⚠️ After a frantic week, it's Good Friday, and Passover begins at sundown. It's a chance to reflect, reminisce, recharge — and express appreciation to the people around us.
1 big thing ... Mueller report star: The other Don
Late in Don McGahn's tenure as White House counsel, President Trump became so suspicious that he wondered aloud whether McGahn was wearing a wire, a source familiar with the president's private conversations told Jonathan Swan.
- Why it matters: We have no evidence that Trump's suspicions have any basis in reality. But they reveal the depth of his paranoia about his former counsel, who sat for many hours with Robert Mueller's team of prosecutors.
Anger at McGahn after the report came out was shared among a number of Trump allies, both inside the White House and close to the president.
- Defenders of the former counsel said he just did what he had to do: Answer questions under oath.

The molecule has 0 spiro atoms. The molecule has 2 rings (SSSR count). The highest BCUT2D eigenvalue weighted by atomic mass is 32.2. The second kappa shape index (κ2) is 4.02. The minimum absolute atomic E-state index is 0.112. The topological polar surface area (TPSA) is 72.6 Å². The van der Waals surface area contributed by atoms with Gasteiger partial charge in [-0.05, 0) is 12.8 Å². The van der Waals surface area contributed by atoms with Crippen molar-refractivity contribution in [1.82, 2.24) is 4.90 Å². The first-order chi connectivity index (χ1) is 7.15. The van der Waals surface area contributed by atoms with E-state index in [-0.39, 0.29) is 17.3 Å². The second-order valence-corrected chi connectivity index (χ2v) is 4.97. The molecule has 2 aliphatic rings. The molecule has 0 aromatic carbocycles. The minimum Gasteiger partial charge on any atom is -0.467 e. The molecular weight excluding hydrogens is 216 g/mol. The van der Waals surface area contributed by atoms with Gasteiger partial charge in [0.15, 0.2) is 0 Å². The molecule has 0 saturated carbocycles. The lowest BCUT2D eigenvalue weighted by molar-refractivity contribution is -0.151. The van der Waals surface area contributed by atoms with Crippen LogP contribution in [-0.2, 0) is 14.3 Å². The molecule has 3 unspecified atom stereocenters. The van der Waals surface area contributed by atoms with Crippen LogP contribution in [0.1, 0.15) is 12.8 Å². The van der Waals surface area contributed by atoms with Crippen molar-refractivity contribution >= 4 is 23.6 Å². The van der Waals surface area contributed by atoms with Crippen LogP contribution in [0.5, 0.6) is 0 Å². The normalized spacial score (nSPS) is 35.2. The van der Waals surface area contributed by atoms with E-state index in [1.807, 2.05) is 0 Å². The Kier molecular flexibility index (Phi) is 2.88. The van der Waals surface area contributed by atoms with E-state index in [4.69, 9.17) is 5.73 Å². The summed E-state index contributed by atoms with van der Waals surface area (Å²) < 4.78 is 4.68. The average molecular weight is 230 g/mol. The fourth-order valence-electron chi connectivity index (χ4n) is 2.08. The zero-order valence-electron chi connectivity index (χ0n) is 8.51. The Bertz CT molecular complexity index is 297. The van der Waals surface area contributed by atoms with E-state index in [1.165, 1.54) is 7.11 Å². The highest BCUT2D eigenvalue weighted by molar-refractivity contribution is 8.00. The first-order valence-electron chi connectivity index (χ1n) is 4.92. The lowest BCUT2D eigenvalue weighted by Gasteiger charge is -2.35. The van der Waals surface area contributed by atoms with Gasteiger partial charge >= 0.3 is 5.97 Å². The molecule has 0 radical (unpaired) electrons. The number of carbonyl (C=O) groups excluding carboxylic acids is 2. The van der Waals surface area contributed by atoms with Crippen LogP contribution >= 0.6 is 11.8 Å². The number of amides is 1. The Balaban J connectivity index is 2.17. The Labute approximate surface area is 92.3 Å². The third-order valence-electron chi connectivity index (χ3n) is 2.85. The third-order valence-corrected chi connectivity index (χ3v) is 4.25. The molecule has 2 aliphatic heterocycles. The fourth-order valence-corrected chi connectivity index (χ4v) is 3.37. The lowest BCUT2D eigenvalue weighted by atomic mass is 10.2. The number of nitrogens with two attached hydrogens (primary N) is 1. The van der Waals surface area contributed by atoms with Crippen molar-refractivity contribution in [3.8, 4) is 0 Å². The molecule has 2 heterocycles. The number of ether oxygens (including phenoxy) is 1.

- "Don had an unenviable job of trying to school the first outsider president in the legal ways of Washington," a source close to McGahn told Swan.
The big picture: McGahn, as the N.Y. Times foreshadowed in great detail last summer, plays a starring role in the Mueller report.
- Going by the details McGahn provided to the special counsel's team, the president badly wanted to obstruct justice.
- And it may have only been because McGahn refused to obey presidential orders that Trump wasn't charged with obstructing justice.
- McGahn appears on 66 pages of the 448-page report.
Behind the scenes: Going by the rich scenes recorded in the Mueller report, McGahn apparently took extensive notes of his conversations with the president.
- In one scene that McGahn recounted to the Mueller team, Trump takes issue with McGahn's note-taking: "The President then asked, 'What-about these notes? Why do you take notes? Lawyers don't take notes. I never had a lawyer who took notes.'"